Hofstra University law professor describes the recent clarification by the Department of Education’s Office for Civil Rights of its prior guidance on the legality of single-sex classes in public schools. Grossman explains why this clarification was needed and what issues it seeks to address.
U.C. Davis law professor Vikram David Amar continues his discussion on how federalism cuts against the challengers to the Obamacare statute in King v. Burwell. In this second of a two-part series, Amar addresses some counterarguments to his thesis that federalism principles bolster the federal government’s position in that case.
U.C. Davis Law professor Vikram David Amar explains how the U.S. Supreme Court’s 2012 decision in National Federation of Independent Business v. Sebelius—upholding Obamacare as a proper exercise of Congress’s tax powers and striking down a significant expansion of Medicaid—weakens the case of subsequent challengers to Obamacare in King v. Burwell.
Cornell University law professor Michael Dorf comments on the scope and limits of prosecutorial discretion, as it relates both to President Obama’s executive action on immigration and the Michael Brown case.
Former counsel to the president John W. Dean critiques the GOP for using extortion tactics to get what they want politically. Dean argues that President Obama should openly and frequently denounce Republicans on their abuses of the confirmation process, or else see his presidency end with a whimper.
Chapman University law professor Ronald Rotunda comments on the purportedly random assignment of judges to cases in federal courts. Rotunda points out that particularly in the Ninth Circuit, which has been singled out as having highly unlikely results of “random” assignment, the process of case assignment is unnecessarily opaque; Rotunda argues for greater transparency to ensure fairness and justice.
Hofstra University law professor Joanna Grossman comments on the recent divorce settlement between Sue Ann and Harold Hamm in which Sue Ann received $1 billion—one of the biggest divorce settlements in history.
Guest columnist and Cornell University visiting professor Joseph Margulies discusses how the Ferguson grand jury’s decision not to indict reflects the present ideology of American justice. Margulies argues that unless policymakers are willing to change that ideology that pits “us” against “them,” meaningful change will be impossible.
Cornell University law professor Sherry Colb discusses whether there is a meaningful distinction between using juror testimony to invalidate the substance of a jury’s verdict and using the testimony to call into question the composition of the jury. Colb notes that a case raising that issue is before the U.S. Supreme Court this Term.
U.C. Davis law professor Vikram David Amar comments on the lower bar pass rate for the July 2014 exam as compared to prior years. Amar discusses the response by the exam’s creators and how educators, practitioners, and others can use the incident to explore broader questions regarding the licensure requirements for the practice of law.
George Washington University law professor and economist Neil Buchanan explains why recent events detracting from the Affordable Care Act might lead to serious consideration of a single-payer health care system. Buchanan includes in his discussion the Supreme Court’s recent decision in NFIB v. Sebelius, a careless statement by economist Jonathan Gruber, and the upcoming challenge of it before the Supreme Court, King v. Burwell.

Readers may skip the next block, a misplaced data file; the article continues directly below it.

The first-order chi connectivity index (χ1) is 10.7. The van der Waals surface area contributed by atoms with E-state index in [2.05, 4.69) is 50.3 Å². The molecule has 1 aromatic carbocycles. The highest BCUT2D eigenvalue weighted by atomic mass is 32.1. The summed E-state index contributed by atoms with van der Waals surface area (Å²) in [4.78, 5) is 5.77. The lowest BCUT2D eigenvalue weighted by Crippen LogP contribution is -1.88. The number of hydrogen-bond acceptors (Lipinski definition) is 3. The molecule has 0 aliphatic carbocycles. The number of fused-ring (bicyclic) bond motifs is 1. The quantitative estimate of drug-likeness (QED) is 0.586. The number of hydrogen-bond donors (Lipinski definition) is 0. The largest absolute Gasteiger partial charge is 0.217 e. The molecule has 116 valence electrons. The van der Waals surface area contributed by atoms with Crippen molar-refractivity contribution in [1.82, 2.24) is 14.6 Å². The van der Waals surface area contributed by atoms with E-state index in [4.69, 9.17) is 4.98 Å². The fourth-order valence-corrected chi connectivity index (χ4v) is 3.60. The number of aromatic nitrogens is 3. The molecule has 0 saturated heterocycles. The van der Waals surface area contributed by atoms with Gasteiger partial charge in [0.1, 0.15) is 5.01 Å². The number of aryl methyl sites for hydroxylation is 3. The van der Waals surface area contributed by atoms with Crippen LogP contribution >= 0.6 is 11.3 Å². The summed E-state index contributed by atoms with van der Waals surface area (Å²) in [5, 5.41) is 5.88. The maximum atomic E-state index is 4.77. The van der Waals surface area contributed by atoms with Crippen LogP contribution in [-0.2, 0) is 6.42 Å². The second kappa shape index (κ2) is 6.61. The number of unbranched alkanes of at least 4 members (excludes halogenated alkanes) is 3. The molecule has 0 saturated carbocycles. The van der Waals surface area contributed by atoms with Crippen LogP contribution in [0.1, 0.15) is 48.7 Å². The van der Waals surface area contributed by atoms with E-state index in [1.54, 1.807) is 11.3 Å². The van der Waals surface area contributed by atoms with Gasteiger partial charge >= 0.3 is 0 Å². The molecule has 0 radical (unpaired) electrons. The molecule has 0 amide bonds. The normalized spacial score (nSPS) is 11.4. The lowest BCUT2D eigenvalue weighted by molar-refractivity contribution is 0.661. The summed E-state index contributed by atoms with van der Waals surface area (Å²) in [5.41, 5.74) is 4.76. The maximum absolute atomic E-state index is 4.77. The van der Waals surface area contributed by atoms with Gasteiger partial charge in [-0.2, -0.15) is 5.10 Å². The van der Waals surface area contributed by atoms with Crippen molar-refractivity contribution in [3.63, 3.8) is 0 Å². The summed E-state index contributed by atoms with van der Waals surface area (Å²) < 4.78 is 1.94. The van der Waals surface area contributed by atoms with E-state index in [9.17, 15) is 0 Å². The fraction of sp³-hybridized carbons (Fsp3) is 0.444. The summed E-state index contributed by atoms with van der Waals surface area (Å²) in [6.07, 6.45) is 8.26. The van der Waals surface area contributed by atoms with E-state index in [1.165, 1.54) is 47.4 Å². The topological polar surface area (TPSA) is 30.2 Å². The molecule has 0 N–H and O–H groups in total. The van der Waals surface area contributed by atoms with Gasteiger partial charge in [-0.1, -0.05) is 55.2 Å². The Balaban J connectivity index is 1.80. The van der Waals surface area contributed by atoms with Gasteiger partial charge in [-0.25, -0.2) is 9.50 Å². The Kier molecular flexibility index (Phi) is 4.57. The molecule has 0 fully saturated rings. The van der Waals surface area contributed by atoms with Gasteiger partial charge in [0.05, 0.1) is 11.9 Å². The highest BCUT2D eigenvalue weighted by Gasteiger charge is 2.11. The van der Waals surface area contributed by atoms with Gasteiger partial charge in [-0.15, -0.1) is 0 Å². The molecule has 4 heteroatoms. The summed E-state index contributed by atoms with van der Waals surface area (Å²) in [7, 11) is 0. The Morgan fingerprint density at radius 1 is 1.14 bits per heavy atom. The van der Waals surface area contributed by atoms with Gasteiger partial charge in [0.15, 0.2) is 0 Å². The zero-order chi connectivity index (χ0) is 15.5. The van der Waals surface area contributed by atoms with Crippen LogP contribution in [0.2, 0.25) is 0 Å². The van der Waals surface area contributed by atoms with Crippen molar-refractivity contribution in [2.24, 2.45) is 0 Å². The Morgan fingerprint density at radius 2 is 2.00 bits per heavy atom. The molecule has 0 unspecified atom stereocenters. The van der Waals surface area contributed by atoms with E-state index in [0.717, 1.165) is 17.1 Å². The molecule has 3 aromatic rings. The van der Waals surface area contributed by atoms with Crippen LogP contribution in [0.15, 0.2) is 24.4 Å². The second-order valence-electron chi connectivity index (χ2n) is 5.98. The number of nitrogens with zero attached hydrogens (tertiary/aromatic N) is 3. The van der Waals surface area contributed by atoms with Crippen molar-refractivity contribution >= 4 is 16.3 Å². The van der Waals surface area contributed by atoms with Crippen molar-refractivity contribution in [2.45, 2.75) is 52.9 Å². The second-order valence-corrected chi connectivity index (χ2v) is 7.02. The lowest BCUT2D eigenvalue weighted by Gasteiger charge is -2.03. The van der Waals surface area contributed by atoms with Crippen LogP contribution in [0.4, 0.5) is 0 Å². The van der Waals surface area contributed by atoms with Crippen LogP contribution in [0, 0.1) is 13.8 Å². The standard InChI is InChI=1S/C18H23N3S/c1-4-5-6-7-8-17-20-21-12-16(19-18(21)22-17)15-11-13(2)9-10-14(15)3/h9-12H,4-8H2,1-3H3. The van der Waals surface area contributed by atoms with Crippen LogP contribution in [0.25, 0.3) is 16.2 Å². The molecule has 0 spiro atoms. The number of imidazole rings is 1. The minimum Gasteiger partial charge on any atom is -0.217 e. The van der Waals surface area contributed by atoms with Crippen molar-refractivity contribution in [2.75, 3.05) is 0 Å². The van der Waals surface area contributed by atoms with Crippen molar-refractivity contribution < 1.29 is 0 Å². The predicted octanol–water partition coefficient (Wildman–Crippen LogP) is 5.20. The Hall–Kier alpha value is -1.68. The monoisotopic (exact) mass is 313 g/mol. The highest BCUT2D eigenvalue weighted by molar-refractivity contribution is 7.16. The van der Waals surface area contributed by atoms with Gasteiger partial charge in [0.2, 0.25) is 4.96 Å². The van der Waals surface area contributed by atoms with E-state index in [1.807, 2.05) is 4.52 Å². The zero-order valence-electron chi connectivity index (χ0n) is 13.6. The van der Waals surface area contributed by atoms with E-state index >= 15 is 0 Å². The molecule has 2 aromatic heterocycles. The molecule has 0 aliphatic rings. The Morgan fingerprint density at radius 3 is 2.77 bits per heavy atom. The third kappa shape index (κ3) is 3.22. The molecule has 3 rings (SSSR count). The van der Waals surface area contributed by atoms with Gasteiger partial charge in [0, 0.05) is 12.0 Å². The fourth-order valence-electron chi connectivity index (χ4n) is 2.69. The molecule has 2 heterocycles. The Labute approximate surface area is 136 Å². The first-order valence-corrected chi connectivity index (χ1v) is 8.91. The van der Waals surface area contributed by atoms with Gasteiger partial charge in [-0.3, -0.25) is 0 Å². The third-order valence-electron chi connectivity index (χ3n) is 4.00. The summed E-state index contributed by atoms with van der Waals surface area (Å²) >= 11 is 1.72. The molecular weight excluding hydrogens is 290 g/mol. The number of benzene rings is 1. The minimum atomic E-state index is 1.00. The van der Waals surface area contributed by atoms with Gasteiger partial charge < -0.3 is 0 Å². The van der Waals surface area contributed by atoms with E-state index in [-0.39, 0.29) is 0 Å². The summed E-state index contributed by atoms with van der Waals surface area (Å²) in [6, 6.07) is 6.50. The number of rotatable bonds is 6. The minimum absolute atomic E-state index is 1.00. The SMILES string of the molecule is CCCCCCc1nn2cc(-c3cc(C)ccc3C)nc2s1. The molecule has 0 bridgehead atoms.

Cornell University law professor Michael Dorf discusses some of the issues that will likely arise when the U.S. Supreme Court considers the statutory challenge to the Patient Protection and Affordable Care Act, or Obamacare, in the upcoming case King v. Burwell.
Chapman University law professor Ronald Rotunda comments on the pervasive problem of attorneys overbilling their clients.
Former counsel to the president John W. Dean considers the likelihood that a woman will be elected either as president or vice president in the coming election.
Cardozo law professor Marci Hamilton comments on the ways the Internet has helped promote transparency and correct misinformation, particularly in religious organizations.
Cornell University law professor Sherry Colb discusses a case in which the U.S. Supreme Court recently granted review to decide whether a Los Angeles municipal code violates the Fourth Amendment right against unreasonable searches and seizures. Colb argues that, much like general warrants of old, the provision in question empowers police to perform unreasonable searches in blatant violation of the Fourth Amendment.
Hofstra University law professor Joanna Grossman comments on a recent decision by the Alabama Supreme Court refusing to interpret that state’s “slayer” statute in a way that defies the statutory scheme of inheritance.
U.C. Davis law professor Vikram David Amar discusses how Arizona’s Proposition 122 addresses not only federalism concerns but also serves as an intra-state reorganization of power.
George Washington University law professor and economist Neil Buchanan argues that anti-government ideologues deny facts in order to support their theories of the economy.
Cornell University law professor Michael Dorf analogizes the authority of the government to enact quarantine measures to its authority (as established under Supreme Court precedents) to detain unlawful enemy combatants. Dorf argues that while courts are likely to reject the most outrageous detention policies, they are unlikely to reject policies simply for being misguided or unwise.